I have been paying my car loan along with my dad for almost one year. I still have almost $8,000 to go, but I have never been late. I'm on my dad's credit card and have been using it fine and pay on time, but it's not in my name. I want my own card now. What is the easiest card for me to get right now? And do I need my dad's permission?
When your father went in with you on a secured financing arrangement and made you an authorized user on his credit card, he took a big chance. Such serious decisions could have had poor outcomes. Instead, you seem to have been treating both obligations responsibly, and because of that, you might be able to get a credit card without his signature. And, no — you won't need Dad's permission. But you will need a lender's approval.
Before pursuing a credit account in your own name, first know where you stand by checking your credit reports and credit scores. You can get a report for free from each of the three credit bureaus (TransUnion, Equifax and Experian) once a year at
AnnualCreditReport.com. Your FICO scores (the credit scores most commonly used by lenders) will cost about $20 each at MyFico.com. Your scores, which range from 300 (the worst) to 850 (the best) will show you which type of credit card to shoot for. If your scores aren't so hot, search for a card designed for those with fair or poor credit. Pick a card and apply.
There could be some potential roadblocks to achieving your goal of independence, though. The first is that you have to be over the age of 21. Because of the
CARD Act of 2009, young adults under the age of 21 will either have to get someone to co-sign on the card, or provide the issuer with evidence of financial security. Proof of your own income is required.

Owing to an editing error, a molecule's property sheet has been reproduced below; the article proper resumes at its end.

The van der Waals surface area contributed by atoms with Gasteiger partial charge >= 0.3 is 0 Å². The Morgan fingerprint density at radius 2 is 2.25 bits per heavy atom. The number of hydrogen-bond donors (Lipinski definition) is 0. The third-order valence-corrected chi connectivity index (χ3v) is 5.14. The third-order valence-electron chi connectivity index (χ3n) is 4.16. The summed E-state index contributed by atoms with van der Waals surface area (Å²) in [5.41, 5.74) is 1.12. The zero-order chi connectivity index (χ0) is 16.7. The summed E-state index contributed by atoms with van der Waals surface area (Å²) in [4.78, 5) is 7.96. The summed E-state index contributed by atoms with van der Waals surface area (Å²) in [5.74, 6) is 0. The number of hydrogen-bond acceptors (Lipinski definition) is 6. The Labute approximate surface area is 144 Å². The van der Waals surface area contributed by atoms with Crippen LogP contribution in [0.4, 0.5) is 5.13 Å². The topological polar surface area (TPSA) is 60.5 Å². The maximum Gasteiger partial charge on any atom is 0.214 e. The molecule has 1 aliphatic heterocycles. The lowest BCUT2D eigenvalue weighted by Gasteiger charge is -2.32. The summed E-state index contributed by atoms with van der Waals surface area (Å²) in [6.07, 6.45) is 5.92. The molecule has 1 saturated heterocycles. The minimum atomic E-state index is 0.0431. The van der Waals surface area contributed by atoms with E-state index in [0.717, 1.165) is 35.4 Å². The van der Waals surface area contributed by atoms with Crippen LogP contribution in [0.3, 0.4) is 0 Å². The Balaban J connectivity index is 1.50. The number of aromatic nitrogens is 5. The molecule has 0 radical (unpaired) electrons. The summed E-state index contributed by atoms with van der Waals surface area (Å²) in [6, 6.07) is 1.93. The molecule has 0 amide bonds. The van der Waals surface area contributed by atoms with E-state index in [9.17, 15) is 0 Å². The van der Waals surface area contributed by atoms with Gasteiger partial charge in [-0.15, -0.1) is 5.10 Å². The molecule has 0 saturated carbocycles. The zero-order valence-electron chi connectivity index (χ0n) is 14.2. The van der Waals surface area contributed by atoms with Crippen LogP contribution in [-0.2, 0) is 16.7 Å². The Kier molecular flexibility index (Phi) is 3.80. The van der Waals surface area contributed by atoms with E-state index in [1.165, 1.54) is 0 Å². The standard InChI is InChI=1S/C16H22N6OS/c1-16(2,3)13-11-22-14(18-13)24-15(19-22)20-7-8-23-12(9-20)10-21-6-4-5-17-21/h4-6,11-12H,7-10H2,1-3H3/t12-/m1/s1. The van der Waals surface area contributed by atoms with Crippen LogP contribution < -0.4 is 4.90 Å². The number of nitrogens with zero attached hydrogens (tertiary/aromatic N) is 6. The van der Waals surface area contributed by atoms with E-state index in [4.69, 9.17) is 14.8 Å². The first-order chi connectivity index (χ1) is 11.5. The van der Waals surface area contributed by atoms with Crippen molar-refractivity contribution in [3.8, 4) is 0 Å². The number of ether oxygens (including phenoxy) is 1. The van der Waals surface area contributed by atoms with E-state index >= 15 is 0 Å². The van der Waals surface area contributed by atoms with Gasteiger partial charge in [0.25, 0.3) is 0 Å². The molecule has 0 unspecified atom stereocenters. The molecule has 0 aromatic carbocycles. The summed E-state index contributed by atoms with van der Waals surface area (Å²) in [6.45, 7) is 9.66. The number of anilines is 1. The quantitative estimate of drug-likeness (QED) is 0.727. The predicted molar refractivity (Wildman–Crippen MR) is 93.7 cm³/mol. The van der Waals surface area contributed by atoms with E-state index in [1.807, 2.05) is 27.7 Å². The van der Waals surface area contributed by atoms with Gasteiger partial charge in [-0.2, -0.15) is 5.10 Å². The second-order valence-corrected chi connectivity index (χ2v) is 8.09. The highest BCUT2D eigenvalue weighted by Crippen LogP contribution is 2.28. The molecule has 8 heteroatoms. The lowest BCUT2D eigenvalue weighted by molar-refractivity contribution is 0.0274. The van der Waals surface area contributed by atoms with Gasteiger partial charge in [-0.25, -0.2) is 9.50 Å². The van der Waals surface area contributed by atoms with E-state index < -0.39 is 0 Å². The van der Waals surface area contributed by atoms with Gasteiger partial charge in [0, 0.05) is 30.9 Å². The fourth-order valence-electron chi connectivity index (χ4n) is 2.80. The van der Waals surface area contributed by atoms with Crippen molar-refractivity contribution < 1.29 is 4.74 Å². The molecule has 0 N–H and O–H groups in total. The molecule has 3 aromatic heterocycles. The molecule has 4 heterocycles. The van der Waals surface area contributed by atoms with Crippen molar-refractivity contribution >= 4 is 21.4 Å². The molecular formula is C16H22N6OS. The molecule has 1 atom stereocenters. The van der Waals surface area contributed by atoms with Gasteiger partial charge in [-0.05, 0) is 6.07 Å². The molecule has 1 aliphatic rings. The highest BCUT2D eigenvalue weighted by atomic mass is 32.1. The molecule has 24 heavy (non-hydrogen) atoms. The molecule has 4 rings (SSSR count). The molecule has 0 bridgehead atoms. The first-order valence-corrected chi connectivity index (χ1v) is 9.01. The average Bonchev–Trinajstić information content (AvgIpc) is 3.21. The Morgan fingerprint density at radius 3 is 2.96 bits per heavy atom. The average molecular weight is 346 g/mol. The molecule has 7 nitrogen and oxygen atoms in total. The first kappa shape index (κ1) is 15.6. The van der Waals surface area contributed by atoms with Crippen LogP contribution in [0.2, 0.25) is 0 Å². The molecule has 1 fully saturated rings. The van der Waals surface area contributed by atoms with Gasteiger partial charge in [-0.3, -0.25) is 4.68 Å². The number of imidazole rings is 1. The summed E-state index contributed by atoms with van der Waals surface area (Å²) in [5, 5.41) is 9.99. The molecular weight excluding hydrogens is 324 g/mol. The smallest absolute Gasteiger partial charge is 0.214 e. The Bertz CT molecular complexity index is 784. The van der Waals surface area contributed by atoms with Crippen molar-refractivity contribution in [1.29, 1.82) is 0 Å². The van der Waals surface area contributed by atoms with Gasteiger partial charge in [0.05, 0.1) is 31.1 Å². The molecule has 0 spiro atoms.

If you're older than 21, you will have more freedom in applying for a card without another person's assistance, but the creditor will still want to be sure that you'll be a good customer. That means they'll pull your credit report to see how you've been doing and review your application to ensure that your income can withstand the line of credit.
You've got a couple things in your favor: a detailed history of the car loan and a credit card that you're
authorized to use listed on your credit report. That you (or your dad — credit reports don't show which person on the account sent the money) have been paying on time is in black and white, and will certainly look positive to banks and other lenders.
A credit card issuer will also check your credit scores to determine qualification. These scores are essentially shorthand for what's on your file, and help lenders gauge risk. All the financial information on your credit report is used to compile such scores, but some data is weighed heavier than others. Payment history is the most important factor — and you have that covered!
However, the balance that remains on your vehicle may be held against you. If a lender thinks you wouldn't be able to handle an additional line of credit plus the car loan you already have, you may get turned down.
The balance on your dad's credit card will come into play as well. You don't mention the credit limit that your dad's card has, but if the current balance is near or close to that figure, your score will decrease and affect your ability to get a new account. To maximize your credit scores, you'll need to keep the balance on the card below 30 percent of the credit limit.
If you get a card of your own, it's possible that you'll have to start small, with a short credit line. That's OK, since you'll be restricted to charging a sum that's within your means — and it's less likely you'll have to ask Dad for a bailout.
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